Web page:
And so what if they were not following her? So what if she was wrong and they were just ambling around? What happened to being able to ask for some help just because you feel uncomfortable in your surroundings? When did it become necessary to prove an imminent threat to personal safety for a police officer to show the common courtesy and respect that any decent-thinking, random stranger would have shown?
When did Officer Friendly become Officer Asshole?
Is this how it starts, the deterioration of public trust in our safety officials?
Is it a big leap from this to Ferguson? Of course it is. Is it a ridiculous, impossible leap? Maybe, but not necessarily, because it has to start somewhere. We didn’t suddenly go from Andy Taylor to Ferguson in one fell swoop. We didn’t go from, “Do not fear, Officer Friendly is here,” to citizens being treated as enemy combatants all in one summer.
It happened bit by bit. It happened one incident like this at a time.
About 35 years ago, when I had just moved to Revere, one of my sisters drove out to see me in my new apartment. She got lost and called me from a pay phone. We didn’t have cell phones back then. She gave me a landmark to tell me where she was, but I didn’t know because I had just move there; two New Bedford bumpkins out of their ken. I was pretty sure she was in Chelsea somewhere, but I had no idea how to find her. Instead of driving around blindly while she waited in her car in a possibly bad neighborhood, I called the police. I don’t remember if I called Revere police or Chelsea police (I really should keep a journal). In any case, I gave them the same information she gave me, explained that I was new to the area and did not know how to find her. I was at least hoping they could direct me to her. They didn’t do that. They went to her. Yup. They sent a cruiser to where she was in a parking lot waiting by the phone for me to call. They directed her and even followed her to her first turn.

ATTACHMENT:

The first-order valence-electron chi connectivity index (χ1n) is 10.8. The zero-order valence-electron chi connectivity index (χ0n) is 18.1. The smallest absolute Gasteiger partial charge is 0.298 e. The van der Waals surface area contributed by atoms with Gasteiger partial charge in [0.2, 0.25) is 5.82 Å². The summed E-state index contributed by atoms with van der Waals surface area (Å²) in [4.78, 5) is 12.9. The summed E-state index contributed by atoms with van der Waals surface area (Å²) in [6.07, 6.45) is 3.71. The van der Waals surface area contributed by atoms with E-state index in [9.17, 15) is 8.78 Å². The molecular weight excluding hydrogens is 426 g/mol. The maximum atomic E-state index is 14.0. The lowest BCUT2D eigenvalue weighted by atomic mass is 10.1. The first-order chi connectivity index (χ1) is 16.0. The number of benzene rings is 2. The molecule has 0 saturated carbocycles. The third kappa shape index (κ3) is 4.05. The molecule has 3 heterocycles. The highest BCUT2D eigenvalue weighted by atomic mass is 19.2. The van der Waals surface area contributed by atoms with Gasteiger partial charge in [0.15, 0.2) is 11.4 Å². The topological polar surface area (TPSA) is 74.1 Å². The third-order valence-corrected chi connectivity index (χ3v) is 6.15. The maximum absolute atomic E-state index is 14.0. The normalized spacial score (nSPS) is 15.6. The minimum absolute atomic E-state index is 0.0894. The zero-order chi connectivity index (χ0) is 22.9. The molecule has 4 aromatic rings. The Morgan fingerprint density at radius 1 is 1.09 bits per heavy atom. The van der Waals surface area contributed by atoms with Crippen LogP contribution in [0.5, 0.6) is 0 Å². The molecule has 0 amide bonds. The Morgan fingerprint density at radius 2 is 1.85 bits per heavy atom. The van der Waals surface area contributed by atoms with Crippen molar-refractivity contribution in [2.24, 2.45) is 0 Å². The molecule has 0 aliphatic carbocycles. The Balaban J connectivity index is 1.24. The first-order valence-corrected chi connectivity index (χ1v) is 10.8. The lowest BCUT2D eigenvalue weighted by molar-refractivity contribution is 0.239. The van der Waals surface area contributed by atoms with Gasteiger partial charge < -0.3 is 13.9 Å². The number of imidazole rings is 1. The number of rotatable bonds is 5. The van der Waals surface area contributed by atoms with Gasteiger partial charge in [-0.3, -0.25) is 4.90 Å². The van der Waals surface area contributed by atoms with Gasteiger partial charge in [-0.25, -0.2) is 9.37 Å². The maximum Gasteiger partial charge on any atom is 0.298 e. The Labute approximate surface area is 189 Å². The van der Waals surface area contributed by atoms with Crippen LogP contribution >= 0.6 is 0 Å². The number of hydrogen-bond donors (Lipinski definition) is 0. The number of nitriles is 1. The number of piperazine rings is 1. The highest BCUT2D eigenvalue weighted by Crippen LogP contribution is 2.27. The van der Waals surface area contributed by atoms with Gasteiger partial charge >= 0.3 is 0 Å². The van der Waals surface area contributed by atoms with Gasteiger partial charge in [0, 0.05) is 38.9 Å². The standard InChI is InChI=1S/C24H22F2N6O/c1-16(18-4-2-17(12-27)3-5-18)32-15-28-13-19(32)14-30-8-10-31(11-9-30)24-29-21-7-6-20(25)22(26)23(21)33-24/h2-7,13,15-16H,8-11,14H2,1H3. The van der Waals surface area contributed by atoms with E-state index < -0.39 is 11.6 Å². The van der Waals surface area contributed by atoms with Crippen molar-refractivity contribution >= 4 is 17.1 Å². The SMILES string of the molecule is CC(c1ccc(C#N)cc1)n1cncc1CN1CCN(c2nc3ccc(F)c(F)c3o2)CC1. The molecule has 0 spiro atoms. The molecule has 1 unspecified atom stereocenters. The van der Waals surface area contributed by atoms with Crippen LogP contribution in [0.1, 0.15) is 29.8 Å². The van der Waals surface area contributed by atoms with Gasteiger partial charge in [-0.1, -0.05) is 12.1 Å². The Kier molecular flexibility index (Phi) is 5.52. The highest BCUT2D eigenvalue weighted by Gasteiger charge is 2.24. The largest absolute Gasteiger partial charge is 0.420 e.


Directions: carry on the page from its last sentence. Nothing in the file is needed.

That was Chelsea, Mass., in the late 70s or early 80s. Those guys were busy, but they still had time to swing by a parking lot and give directions to a scared teenager.
The fact that I even called the police is probably surprising enough to some people. But I grew up on Adam 12, Andy Griffith and the righteousness of TV Westerns. All I know about integrity and honesty and doing what’s right I learned from Lucas McCain and Matt Dillon and the Cartwrights.
What happened America? In a re-run this week, Officer Reed admonished some old guy, saying that the way a person dresses or wears his hair is his own business. Geesh. Those days are gone, aren’t they? Dare I even mention skin color?
I have it on good authority and am happy, even proud to say that I know there were no Fairhaven police officers on details at the big Feast. I am happy to be able to say, “none of our guys did that.”
I know our guys are not all angels all the time, but I’d like to think that if one of my young cousins approached one of them and asked for an escort, that she, or he, would be greeted as a person in need and would be treated with respect and would be helped, not given the third degree.
Oh, the young woman at the Feast? The two men took off when they saw her talking to the police. Obviously, they weren’t close enough to hear the conversation. Let’s be grateful for that.